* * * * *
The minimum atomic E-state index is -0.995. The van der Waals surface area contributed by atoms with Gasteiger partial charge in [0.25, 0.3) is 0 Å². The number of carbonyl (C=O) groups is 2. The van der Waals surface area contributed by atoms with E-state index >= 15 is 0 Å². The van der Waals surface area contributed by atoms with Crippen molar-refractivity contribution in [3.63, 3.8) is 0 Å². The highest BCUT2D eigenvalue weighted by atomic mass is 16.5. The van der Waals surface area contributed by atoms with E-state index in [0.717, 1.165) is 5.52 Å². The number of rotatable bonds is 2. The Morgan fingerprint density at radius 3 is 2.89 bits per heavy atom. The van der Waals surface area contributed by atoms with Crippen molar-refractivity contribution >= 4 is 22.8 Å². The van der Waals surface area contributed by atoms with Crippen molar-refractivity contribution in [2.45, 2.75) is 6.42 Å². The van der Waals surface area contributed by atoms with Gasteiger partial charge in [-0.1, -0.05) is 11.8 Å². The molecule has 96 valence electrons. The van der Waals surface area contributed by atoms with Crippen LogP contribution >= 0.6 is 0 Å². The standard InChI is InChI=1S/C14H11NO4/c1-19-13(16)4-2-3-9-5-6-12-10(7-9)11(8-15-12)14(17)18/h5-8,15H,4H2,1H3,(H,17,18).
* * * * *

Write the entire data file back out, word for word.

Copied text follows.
The minimum atomic E-state index is -0.995. The van der Waals surface area contributed by atoms with Gasteiger partial charge in [0.25, 0.3) is 0 Å². The number of carbonyl (C=O) groups is 2. The van der Waals surface area contributed by atoms with E-state index >= 15 is 0 Å². The van der Waals surface area contributed by atoms with Crippen molar-refractivity contribution in [3.63, 3.8) is 0 Å². The highest BCUT2D eigenvalue weighted by atomic mass is 16.5. The van der Waals surface area contributed by atoms with E-state index in [0.717, 1.165) is 5.52 Å². The number of rotatable bonds is 2. The Morgan fingerprint density at radius 3 is 2.89 bits per heavy atom. The van der Waals surface area contributed by atoms with Crippen molar-refractivity contribution >= 4 is 22.8 Å². The van der Waals surface area contributed by atoms with Crippen molar-refractivity contribution in [2.45, 2.75) is 6.42 Å². The van der Waals surface area contributed by atoms with Gasteiger partial charge in [-0.1, -0.05) is 11.8 Å². The molecule has 96 valence electrons. The van der Waals surface area contributed by atoms with Crippen LogP contribution >= 0.6 is 0 Å². The standard InChI is InChI=1S/C14H11NO4/c1-19-13(16)4-2-3-9-5-6-12-10(7-9)11(8-15-12)14(17)18/h5-8,15H,4H2,1H3,(H,17,18).